Jennifer Levy (5/13/2014)
Computer science degree from a liberal arts school here. Our major started with programming, the "weed-out" course (Assembly Language) was a 200-level one, as were the hard theory required courses. I do think that learning the theory behind what you're doing is a good thing as it explains why systems work better when you do things a certain way. And getting exposure to different languages helps you figure out how you learn best, which is always helpful given changes in technology and the job market.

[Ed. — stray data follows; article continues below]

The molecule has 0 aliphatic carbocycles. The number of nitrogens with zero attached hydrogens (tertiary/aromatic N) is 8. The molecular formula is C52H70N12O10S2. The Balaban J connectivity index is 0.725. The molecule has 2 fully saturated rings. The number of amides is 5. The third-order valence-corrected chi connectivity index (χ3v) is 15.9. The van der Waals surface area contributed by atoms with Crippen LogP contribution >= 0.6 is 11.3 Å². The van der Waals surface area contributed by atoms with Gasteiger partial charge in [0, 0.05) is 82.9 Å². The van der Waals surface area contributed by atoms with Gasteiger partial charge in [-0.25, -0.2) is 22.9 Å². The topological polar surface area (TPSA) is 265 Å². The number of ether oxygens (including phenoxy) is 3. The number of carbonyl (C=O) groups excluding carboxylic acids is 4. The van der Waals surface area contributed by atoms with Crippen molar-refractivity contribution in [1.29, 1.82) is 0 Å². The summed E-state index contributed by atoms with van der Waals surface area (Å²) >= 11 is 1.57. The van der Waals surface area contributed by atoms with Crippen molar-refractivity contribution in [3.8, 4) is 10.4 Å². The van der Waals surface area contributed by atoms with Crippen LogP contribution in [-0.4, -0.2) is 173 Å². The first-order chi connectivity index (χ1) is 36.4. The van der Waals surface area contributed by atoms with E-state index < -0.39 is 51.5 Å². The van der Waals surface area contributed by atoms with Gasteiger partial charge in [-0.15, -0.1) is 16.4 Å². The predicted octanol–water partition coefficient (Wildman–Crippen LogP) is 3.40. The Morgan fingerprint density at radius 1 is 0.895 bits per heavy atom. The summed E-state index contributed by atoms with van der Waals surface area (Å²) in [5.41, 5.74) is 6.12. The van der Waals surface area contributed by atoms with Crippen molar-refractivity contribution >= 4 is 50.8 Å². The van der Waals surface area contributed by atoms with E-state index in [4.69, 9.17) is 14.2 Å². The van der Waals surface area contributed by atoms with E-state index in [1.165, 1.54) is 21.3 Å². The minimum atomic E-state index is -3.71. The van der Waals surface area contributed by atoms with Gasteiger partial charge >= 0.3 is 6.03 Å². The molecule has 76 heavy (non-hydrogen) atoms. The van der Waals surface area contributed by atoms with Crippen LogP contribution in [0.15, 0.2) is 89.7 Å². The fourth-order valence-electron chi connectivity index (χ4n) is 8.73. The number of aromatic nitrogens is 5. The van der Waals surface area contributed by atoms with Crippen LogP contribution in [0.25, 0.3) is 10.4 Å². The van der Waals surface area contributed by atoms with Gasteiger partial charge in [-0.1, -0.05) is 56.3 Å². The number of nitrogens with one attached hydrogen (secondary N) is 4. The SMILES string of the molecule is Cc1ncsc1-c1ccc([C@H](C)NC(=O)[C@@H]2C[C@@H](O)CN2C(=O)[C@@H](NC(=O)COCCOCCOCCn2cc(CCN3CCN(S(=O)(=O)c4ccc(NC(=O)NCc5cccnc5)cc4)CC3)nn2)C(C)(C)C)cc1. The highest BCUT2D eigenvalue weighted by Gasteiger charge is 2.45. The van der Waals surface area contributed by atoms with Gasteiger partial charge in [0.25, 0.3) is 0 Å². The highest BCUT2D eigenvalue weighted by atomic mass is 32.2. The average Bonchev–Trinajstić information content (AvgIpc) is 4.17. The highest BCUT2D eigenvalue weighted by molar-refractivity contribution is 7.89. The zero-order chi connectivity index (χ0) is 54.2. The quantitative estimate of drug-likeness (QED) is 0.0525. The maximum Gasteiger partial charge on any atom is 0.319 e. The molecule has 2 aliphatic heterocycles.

CS rocks! I have found, IMHO, that the best developers/database pros understand the theory, and how the code works in the hardware. Basically, they get that they are just moving bits around. Then there are the developers who formerly were: copy repairman, photo salesperson, etc. And the best, the guy charging my car A/C was getting out of the business to be a developer!
Technologists are still caught between being a tradesperson or a professional. To be a professional, you need to really understand the underlying theory. The 'why', not just the 'how'. Now, the method for understanding the 'why' can vary. CS degree, or self-taught. does not matter. What does is that one understands the why.
The more you are prepared, the less you need it.